(3) Finally, those who read the Torah according to the triennial cycle could also keep Ezra's institution. If the Tochechah, in such a cycle, was to be read shortly after a Rosh Hashanah, it would be pushed up and read earlier. Ezra made no institution bidding us to *arrange* to read the Tochechah before Shavuot or Rosh Hashanah!
It is now understandable why reading the Tochechah before a holiday is a sign that the New Year will be blessed. The Tochechah must be read shortly before or after the holiday in either case according to the yearly Torah reading cycle. Therefore, reading it before the holiday, as opposed to after it, saves us from "starting the year with Tochechah." This is indeed a way to usher in a year of blessing!.


This explanation provides at least a superficial appreciation of Ezra's institution. A more in-depth understanding may be gleaned from the following Midrash:

When the Bnai Yisroel heard the 100-less-two punishments of Devarim, aside from the 49 of Vayikra, their faces blanched. They exclaimed, "Who can survive all of these!" Moshe Rabbenu calmed them, saying, "...You've already sinned terribly [in the desert], yet you see that you have not been destroyed! "

Why were the gentiles destroyed while we were not? Because when the gentiles are punished they do not turn to Hashem. Instead, they rebel out of suffering. When the Jews are punished, however, they humble themselves and pray to Hashem.... In this manner the Tochechah preserves our spiritual integrity.
(Midrash Tanchuma, beginning of Nitzavim. See Rashi ad loc.)
It is necessary to suffer physical torment in order to be humbled. The prudent do not have to be punished -- simply considering the wrath of Hashem humbles them and turns their hearts to their creator in prayer. This may be the message of Ezra's institution. Read the Tochechah, and arouse the Jews to repent, before Rosh Hashanah. If they repent properly, they will truly be granted a year of prosperity! As depressing as it may be, it is worthwhile to read the Tochechah before Rosh Hashanah. (Our custom is to read the Tochechah two weeks before the holiday, as Tosafot pointed out. Perhaps this is in order to give us time both to repent and to overcome the depression associated with the Tochechah.)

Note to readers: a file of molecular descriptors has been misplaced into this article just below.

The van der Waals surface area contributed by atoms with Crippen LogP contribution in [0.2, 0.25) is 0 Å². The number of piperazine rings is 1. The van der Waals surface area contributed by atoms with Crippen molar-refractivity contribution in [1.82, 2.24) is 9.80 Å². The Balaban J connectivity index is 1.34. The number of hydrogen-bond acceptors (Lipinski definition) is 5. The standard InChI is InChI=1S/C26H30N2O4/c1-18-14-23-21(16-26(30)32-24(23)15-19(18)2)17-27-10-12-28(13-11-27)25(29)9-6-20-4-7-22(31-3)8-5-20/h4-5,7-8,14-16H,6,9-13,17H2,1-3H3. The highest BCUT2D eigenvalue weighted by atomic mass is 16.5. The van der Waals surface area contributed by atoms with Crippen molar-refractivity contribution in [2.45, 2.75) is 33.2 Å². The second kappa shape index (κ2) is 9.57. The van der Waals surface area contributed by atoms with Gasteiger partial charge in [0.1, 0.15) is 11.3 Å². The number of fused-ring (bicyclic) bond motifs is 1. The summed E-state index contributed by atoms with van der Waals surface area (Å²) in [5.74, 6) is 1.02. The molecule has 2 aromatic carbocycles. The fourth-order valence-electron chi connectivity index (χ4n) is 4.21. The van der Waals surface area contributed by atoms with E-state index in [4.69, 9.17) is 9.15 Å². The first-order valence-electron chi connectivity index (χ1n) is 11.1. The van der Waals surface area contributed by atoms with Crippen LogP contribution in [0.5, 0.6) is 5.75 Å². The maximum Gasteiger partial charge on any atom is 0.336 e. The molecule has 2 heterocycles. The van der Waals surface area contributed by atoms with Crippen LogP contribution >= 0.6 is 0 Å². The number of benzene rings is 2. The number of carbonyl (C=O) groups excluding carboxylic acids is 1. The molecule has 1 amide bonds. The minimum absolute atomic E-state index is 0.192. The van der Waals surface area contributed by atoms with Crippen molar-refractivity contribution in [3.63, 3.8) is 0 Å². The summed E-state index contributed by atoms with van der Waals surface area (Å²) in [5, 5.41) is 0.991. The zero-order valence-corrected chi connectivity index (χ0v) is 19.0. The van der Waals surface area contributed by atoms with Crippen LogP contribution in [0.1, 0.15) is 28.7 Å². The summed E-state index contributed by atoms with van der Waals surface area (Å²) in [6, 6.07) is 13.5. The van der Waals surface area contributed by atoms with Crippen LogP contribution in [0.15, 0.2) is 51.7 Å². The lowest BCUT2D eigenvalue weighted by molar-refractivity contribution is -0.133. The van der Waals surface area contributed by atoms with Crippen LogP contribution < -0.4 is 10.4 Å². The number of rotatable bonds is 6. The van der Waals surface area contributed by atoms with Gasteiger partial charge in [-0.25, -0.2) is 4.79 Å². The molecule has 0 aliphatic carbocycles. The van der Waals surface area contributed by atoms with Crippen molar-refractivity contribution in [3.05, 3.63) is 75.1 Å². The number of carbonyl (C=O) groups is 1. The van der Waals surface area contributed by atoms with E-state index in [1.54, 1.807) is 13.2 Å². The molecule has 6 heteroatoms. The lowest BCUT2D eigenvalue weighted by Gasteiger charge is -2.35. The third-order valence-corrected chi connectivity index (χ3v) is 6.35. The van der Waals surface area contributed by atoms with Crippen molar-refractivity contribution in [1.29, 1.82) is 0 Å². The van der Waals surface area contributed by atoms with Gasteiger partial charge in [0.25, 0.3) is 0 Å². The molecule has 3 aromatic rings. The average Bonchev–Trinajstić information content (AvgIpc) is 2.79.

May we merit to conclude this year and its punishments and to start a new year of blessings and joy!


We may add one more observation. The number of punishments mentioned in Devarim, according to the Tanchuma, is "100-less-two." This strange implies that there are not simply "98" punishments listed but rather 100, two of which are somehow different from the others. The K'li Yakar (beg. of Nitzavim) explains brilliantly that the two "missing" ones are those of Devarim 28:61 : "Aside from these, Hashem will bring upon you any sickness and any punishment that is not written in the Torah." The "sickness" and the "punishment" of this Pasuk are at the same time written, and yet left unwritten. They are the two that have been removed from the count of one hundred!
With this in mind, we may suggest that just as Ezra instituted the reading of the Tochechah of Vayikra before Shavouot in order to arouse us to take heed of the 49 punishments and repent so, too, the 49 days of the Omer-count which culminate in Shavuot remind us of these 49 punishments. Similarly, just as Ezra's reading of the Tochechah in Ki-Tavo before Rosh Hashanah reminds us to take heed of the 100 punishments and to repent so, too, the 100 blasts of the Shofar heard on Rosh Hashanahh remind us of the same theme!